The recovery technique I use is called Data Carving, I’ll let the collective knowledge explain what it means.

Data Carving is a data recovery technique that allows for data with no file system allocation information to be extracted by identifying sectors and clusters belonging to the file. Data Carving usually searches through raw sectors looking for specific desired file signatures. The fact that there is no allocation information means that the investigator must specify a block size of data to carve out upon finding a matching file signature. This presents the challenge that the beginning of the file is still present and that there is (depending on how common the file signature is) a risk of many false hits. Also, data carving requires that the files recovered be located in sequential sectors (rather than fragmented) as there is no allocation information to point to fragmented file portions. This method can be time and resource intensive.

Excerpt from Wikipedia

Download PhotoRec from CGSecurtity

PhotoRec is part of the TestDisk Suite.

Step 1

After PhotoRec starts you will be presented with all the drives PhotoRec was able to detect. For demonstration purposes I will be using a 2 GB flash drive.

Disk /dev/sdb - 2097 MB / 1999 MiB (RO) - OCZ ET1208AD

And press enter to proceed.

Step 2

Select the partition table in my case it’s.

[ Intel ] intel/PC partition

Step 3

In this case I want to inspect the whole disk for data.

D No partition        0    0    1    254 245 54  4095999 [Whole disk]

Step 4

If you noticed in the bottom of the terminal you are also presented with the following options.

[Options]  [File Opt]

You can select [Options] or [File Opt] to see the available file extensions that PhotoRec can recover, you can also unchecked the file extensions you don’t want to recover. Or configure how persistent PhotoRec should be.

Step 5

Now specify the file system on which PhotoRec will attempt to recover the data from. My USB drive was formatted to FAT32.

[ Other ]    FAT/NTFS/HFS+/ReiserFS/...

Step 6

PhotoRec is now presenting you with the option of choosing the default output directory /home/user or your own directory. You might want to create a directory just for the recovery which is usually spread across several directories.

Step 7

After selecting the output directory the recovery process will start, PhotoRec will let you know of the remaining time and number of files found.

The recovery process is done. All recovered files are enumerated.


Example of the recovery, all data is spread across multiple directories. The recovered files are renamed.

Not all is lost sometimes most of the data can be recovered. Keep in mind some media files may be beyond recovery. Always back up your data and there will be no need for a recovery, otherwise I hope this article helps.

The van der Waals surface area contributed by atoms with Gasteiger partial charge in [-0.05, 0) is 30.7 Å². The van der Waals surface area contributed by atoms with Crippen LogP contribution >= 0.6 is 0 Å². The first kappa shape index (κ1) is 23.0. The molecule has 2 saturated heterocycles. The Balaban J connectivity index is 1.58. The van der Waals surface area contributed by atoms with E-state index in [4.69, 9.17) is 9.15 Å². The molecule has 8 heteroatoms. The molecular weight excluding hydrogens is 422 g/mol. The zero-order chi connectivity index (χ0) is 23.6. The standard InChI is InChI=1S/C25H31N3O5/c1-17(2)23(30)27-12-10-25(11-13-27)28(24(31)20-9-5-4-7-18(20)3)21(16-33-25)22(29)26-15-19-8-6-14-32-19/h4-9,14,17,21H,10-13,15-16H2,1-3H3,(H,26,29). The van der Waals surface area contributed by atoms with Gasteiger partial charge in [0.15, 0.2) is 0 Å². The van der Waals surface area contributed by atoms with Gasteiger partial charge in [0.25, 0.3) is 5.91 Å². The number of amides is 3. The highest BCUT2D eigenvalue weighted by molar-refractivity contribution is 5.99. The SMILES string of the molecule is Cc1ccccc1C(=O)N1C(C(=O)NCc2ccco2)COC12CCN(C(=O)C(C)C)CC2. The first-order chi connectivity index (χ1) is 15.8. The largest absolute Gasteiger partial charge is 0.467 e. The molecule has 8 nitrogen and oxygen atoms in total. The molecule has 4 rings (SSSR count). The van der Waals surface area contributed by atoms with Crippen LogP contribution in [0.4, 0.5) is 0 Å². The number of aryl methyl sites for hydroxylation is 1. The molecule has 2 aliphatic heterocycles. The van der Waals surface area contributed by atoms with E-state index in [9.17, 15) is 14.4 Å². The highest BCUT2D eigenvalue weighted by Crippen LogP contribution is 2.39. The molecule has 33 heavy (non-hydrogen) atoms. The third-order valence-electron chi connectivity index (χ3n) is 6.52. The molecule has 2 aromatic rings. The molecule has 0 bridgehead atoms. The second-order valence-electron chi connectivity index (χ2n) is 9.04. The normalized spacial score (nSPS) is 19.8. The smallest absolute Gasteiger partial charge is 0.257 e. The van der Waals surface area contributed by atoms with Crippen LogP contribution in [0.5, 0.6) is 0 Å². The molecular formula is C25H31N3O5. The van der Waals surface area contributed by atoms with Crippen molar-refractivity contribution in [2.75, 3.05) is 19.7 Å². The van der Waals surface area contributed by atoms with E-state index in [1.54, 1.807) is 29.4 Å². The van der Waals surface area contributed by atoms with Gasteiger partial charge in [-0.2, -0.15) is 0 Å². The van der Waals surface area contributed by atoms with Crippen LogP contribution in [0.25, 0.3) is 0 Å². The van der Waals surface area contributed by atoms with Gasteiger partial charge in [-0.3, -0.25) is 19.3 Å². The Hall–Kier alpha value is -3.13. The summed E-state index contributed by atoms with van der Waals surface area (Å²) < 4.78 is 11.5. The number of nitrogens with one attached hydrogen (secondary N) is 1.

File Recovery With Photorec

Recovering files from an accidental erase or format should not be that hard, I use a tool call Photorec it makes wonders it will even recover files that have been deleted previously. I decided to use a USB flash drive for testing because its only 128MB and it would result in a faster recovery, the bigger the storage space the more time it will take to recover those files. One of the features that I like in Photorec is whether to search the entire medium or just for specific formats, also be prepare to sort between files because the software will recover previously deleted files, I always find that amazing. For more information on Photorec visit their site.

Testing equipment

128MB flash drive
2 JPEG pictures
and my desktop

The flash drive was formated to simulate and accidental erase.


  • Start Photorec, cdm appears.
  • We are going to choose our device which is being represented as /dev/sdc 123 MB, hit enter
  • In the next screen we are ask for the partition table type, I believe the most common one in this case is Intel/PC partition, then hit enter.
  • In the 3rd screen we choose the 2nd option which is being represented as partition FAT32, you can use the right arrow if you want to go to [options] or [file opt] in this case I don’t find it necessary.
  • In the 4th screen we get to specify the file system, lets choose the 2nd option FAT/NTFS/HFS+/ReiserFS/.
  • 5th Screen choose the 2nd option [ Whole ], we are going to extract all files from the medium.
  • 6th Screen you get to tell where the results will be saved, remember you have to press y/n.